HOD: Our communication about an organization is what creates an organization and then we allocate resources reflective of our communication, reflective of our commitments, right? And so when we choose not to allocate resources reflective of DEI commitments we’ve articulated and we say, "We don't have the money," or "We don't have the opportunity or the resources." It makes absolutely no sense to me when it's coming from individuals who are in key leadership positions, who are at the very top of the chain, and who can reallocate, move resources around to make things happen, but choose not to. It's not one big moment that leads to institutionalized racism, it is little actions every single day, every single semester. So, all of these little actions that we choose to take lead to institutional racism, lead to an institutional lack of belonging for individuals who are underrepresented or marginalized.

 On Valuing Students and Educators: Doing the Work

MJS: You describe the work as a process for all educators. Say more.

HOD: It is small actions on a day-to-day basis, weekly, semester by semester, that lead to the institutionalization of inequity. We don't get to institutionalized inequity just like that. We get there by the daily actions we take, or choose not to take.

It is important to think about students, specifically, to a Student of Color who may be dealing with imposter syndrome already, having a faculty member in your program say to you, "Well, I can't help you, or I'm not the person who does this," it comes across as alienating. It tells that student, perhaps, that they are not welcome in the department. Worse still are situations when faculty simply ignore Students of Color or say things in classes that may make those students feel unwelcome. These types of things happen daily in many institutions across the nation, and they suggest that we have a lot of work to do.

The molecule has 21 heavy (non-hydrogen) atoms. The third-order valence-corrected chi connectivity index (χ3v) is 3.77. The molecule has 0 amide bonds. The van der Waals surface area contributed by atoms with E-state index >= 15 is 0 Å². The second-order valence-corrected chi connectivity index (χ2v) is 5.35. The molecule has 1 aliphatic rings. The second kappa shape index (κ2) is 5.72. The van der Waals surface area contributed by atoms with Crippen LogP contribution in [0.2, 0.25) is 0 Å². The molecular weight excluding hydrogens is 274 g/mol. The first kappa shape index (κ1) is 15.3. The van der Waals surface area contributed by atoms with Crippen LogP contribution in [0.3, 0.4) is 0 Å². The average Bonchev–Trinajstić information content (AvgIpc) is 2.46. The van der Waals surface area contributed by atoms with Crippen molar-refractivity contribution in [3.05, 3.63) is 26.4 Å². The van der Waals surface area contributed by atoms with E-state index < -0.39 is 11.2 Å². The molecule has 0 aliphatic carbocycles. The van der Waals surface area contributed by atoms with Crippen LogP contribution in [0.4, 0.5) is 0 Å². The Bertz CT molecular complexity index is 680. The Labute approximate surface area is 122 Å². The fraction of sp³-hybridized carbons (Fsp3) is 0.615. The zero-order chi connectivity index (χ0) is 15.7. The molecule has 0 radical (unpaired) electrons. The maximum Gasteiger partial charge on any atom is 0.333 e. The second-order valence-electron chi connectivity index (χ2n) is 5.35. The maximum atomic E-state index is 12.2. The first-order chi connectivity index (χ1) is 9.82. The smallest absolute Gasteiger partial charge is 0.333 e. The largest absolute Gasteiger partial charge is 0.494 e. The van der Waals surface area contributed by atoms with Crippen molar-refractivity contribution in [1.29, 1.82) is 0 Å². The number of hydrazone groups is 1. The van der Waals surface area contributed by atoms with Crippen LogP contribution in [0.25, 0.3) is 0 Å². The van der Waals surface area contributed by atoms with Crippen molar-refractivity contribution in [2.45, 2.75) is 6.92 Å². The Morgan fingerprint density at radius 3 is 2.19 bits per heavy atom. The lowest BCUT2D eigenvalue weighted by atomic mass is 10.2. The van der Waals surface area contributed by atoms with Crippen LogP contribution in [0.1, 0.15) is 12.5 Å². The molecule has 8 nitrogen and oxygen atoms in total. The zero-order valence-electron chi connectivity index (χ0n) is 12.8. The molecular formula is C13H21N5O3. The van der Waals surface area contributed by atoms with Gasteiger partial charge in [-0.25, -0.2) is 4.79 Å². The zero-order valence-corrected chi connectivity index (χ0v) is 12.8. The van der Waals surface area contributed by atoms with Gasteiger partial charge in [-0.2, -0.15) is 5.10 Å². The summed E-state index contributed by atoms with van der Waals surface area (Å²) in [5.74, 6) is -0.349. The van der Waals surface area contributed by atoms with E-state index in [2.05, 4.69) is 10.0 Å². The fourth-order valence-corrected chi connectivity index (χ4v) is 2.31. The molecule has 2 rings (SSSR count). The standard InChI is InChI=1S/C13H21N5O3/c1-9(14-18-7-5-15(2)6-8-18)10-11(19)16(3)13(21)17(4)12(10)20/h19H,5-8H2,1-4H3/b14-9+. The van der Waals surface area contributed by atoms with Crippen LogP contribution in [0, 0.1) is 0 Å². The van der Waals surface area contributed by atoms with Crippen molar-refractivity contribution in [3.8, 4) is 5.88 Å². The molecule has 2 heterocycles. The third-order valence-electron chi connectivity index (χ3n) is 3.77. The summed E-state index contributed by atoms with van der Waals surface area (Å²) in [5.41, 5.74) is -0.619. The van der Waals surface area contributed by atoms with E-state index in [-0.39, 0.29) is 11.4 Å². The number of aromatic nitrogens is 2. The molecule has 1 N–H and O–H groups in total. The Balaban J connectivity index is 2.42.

When actualizing (this new text), it became very clear to me that we have lots of work to do. Unless we begin to handle diversity concerns as our issues, we will continue to lose students who will go to other places and spaces that they find more inclusive, and we will lose faculty (and student affairs practitioners) who will continue to leave because they don't feel like they are welcome, like they are respected, like they are valued.

In sum, this new book creates space for us to see what some of that work looks like; it invites us to engage in conversations about what change might look like; and it offers ideas for forward momentum.”

Authors’ Notes: Thank you to colleague Leah Fulton for her thoughtful comments.

References

Brookfield, S.D. (2020). Using a pedagogy of narrative disclosure to uncover white supremacy. New Directions for Adult and Continuing Education, 165, 9-19. https://doi-org/10.1002/ace.20364

Kendall, M. (2020). Hood feminism: Notes from the women that a movement forgot. Viking.

Ladson-Billings, G. (2021). I’m here for the hard re-set: Post pandemic pedagogy to preserve our culture. Equity & Excellence in Education, 54(1), 68-78. https://doi.org/10.1080/10665684.2020.1863883

Oliha-Donaldson, H. (2021). Confronting equity and inclusion incidents on campus: Lessons learned and emerging practices. Routledge.

Quaye, S. J., Karikari, S. N., Carter, K. D., Okello, W. K., & Allen, C. (2020). "Why can't I just chill?": The visceral nature of racial battle fatigue. Journal of College Student Development, 61(5), 609-623. https://doi.org/10.1353/csd.2020.0058